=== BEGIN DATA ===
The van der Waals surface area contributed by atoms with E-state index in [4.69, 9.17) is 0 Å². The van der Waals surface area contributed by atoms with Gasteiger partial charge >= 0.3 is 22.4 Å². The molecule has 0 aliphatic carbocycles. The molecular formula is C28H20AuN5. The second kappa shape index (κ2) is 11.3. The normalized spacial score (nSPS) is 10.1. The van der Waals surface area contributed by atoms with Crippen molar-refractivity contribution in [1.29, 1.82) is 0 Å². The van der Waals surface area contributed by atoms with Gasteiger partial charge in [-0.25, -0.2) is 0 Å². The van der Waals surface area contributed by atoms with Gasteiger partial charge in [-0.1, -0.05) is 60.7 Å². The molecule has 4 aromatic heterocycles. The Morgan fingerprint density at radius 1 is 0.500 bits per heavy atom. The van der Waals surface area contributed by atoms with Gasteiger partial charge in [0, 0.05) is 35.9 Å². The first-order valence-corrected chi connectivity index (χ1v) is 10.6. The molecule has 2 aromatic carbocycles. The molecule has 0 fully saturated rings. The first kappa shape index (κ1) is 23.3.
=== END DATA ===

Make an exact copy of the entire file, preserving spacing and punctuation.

The van der Waals surface area contributed by atoms with E-state index in [4.69, 9.17) is 0 Å². The van der Waals surface area contributed by atoms with Gasteiger partial charge >= 0.3 is 22.4 Å². The molecule has 0 aliphatic carbocycles. The molecular formula is C28H20AuN5. The second kappa shape index (κ2) is 11.3. The normalized spacial score (nSPS) is 10.1. The van der Waals surface area contributed by atoms with Crippen molar-refractivity contribution in [1.29, 1.82) is 0 Å². The van der Waals surface area contributed by atoms with Gasteiger partial charge in [-0.25, -0.2) is 0 Å². The van der Waals surface area contributed by atoms with Gasteiger partial charge in [-0.1, -0.05) is 60.7 Å². The molecule has 4 aromatic heterocycles. The Morgan fingerprint density at radius 1 is 0.500 bits per heavy atom. The van der Waals surface area contributed by atoms with Gasteiger partial charge in [0, 0.05) is 35.9 Å². The first-order valence-corrected chi connectivity index (χ1v) is 10.6. The molecule has 2 aromatic carbocycles. The molecule has 0 fully saturated rings. The first kappa shape index (κ1) is 23.3.